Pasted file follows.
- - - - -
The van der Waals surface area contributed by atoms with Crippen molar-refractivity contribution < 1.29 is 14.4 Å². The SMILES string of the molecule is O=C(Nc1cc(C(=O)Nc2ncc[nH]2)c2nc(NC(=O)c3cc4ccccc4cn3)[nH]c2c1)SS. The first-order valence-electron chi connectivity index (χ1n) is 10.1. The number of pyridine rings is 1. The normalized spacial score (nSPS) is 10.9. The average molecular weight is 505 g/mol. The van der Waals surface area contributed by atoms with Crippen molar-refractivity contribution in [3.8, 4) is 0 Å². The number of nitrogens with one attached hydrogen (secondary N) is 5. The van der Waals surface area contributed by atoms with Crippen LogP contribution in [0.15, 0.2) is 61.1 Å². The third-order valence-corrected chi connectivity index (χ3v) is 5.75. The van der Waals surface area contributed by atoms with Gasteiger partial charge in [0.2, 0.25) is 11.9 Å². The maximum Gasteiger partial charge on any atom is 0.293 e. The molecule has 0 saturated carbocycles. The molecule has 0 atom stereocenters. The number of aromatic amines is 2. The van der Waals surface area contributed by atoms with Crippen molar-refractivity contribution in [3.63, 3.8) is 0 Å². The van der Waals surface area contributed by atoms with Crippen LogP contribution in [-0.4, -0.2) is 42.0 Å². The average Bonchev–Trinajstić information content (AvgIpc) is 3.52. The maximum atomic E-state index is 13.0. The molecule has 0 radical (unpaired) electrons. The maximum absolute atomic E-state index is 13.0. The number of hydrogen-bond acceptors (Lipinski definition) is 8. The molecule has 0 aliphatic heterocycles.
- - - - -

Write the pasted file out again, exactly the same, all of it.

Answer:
The van der Waals surface area contributed by atoms with Crippen molar-refractivity contribution < 1.29 is 14.4 Å². The SMILES string of the molecule is O=C(Nc1cc(C(=O)Nc2ncc[nH]2)c2nc(NC(=O)c3cc4ccccc4cn3)[nH]c2c1)SS. The first-order valence-electron chi connectivity index (χ1n) is 10.1. The number of pyridine rings is 1. The normalized spacial score (nSPS) is 10.9. The average molecular weight is 505 g/mol. The van der Waals surface area contributed by atoms with Crippen molar-refractivity contribution in [3.8, 4) is 0 Å². The number of nitrogens with one attached hydrogen (secondary N) is 5. The van der Waals surface area contributed by atoms with Crippen LogP contribution in [0.15, 0.2) is 61.1 Å². The third-order valence-corrected chi connectivity index (χ3v) is 5.75. The van der Waals surface area contributed by atoms with Gasteiger partial charge in [0.2, 0.25) is 11.9 Å². The maximum Gasteiger partial charge on any atom is 0.293 e. The molecule has 0 saturated carbocycles. The molecule has 0 atom stereocenters. The number of aromatic amines is 2. The van der Waals surface area contributed by atoms with Crippen molar-refractivity contribution in [3.63, 3.8) is 0 Å². The van der Waals surface area contributed by atoms with Crippen LogP contribution in [-0.4, -0.2) is 42.0 Å². The average Bonchev–Trinajstić information content (AvgIpc) is 3.52. The maximum atomic E-state index is 13.0. The molecule has 0 radical (unpaired) electrons. The maximum absolute atomic E-state index is 13.0. The number of hydrogen-bond acceptors (Lipinski definition) is 8. The molecule has 0 aliphatic heterocycles.